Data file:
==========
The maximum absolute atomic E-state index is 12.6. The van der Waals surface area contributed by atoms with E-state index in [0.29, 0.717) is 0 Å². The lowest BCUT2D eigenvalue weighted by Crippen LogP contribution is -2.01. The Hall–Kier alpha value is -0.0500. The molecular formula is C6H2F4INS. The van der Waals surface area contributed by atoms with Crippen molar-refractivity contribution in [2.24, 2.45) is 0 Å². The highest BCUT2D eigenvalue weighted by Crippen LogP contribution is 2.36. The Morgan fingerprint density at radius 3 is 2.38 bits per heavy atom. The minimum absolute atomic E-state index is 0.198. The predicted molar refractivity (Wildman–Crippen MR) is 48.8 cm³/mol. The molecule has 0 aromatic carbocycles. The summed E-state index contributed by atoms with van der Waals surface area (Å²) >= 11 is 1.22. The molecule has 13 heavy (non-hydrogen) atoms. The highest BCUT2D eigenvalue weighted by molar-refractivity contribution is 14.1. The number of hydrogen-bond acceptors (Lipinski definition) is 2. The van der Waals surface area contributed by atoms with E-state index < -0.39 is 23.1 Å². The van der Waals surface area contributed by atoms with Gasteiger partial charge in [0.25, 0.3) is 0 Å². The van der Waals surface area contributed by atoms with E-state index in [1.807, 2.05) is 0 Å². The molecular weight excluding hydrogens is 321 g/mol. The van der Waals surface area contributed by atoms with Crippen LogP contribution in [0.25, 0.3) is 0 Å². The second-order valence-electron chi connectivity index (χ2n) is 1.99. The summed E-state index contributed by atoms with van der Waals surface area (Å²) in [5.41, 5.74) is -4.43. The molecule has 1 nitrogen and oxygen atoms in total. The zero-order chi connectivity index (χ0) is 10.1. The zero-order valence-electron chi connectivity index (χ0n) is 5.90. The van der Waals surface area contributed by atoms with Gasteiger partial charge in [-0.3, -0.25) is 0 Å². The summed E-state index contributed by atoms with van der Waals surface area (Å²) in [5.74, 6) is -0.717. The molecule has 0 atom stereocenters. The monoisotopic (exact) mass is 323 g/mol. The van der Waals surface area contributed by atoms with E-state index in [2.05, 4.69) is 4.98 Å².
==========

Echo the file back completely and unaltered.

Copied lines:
The maximum absolute atomic E-state index is 12.6. The van der Waals surface area contributed by atoms with E-state index in [0.29, 0.717) is 0 Å². The lowest BCUT2D eigenvalue weighted by Crippen LogP contribution is -2.01. The Hall–Kier alpha value is -0.0500. The molecular formula is C6H2F4INS. The van der Waals surface area contributed by atoms with Crippen molar-refractivity contribution in [2.24, 2.45) is 0 Å². The highest BCUT2D eigenvalue weighted by Crippen LogP contribution is 2.36. The Morgan fingerprint density at radius 3 is 2.38 bits per heavy atom. The minimum absolute atomic E-state index is 0.198. The predicted molar refractivity (Wildman–Crippen MR) is 48.8 cm³/mol. The molecule has 0 aromatic carbocycles. The summed E-state index contributed by atoms with van der Waals surface area (Å²) >= 11 is 1.22. The molecule has 13 heavy (non-hydrogen) atoms. The highest BCUT2D eigenvalue weighted by molar-refractivity contribution is 14.1. The number of hydrogen-bond acceptors (Lipinski definition) is 2. The van der Waals surface area contributed by atoms with E-state index < -0.39 is 23.1 Å². The van der Waals surface area contributed by atoms with Gasteiger partial charge in [0.25, 0.3) is 0 Å². The van der Waals surface area contributed by atoms with E-state index in [1.807, 2.05) is 0 Å². The molecular weight excluding hydrogens is 321 g/mol. The van der Waals surface area contributed by atoms with Crippen LogP contribution in [0.25, 0.3) is 0 Å². The second-order valence-electron chi connectivity index (χ2n) is 1.99. The summed E-state index contributed by atoms with van der Waals surface area (Å²) in [5.41, 5.74) is -4.43. The molecule has 1 nitrogen and oxygen atoms in total. The zero-order chi connectivity index (χ0) is 10.1. The zero-order valence-electron chi connectivity index (χ0n) is 5.90. The van der Waals surface area contributed by atoms with Gasteiger partial charge in [-0.3, -0.25) is 0 Å². The summed E-state index contributed by atoms with van der Waals surface area (Å²) in [5.74, 6) is -0.717. The molecule has 0 atom stereocenters. The monoisotopic (exact) mass is 323 g/mol. The van der Waals surface area contributed by atoms with E-state index in [2.05, 4.69) is 4.98 Å².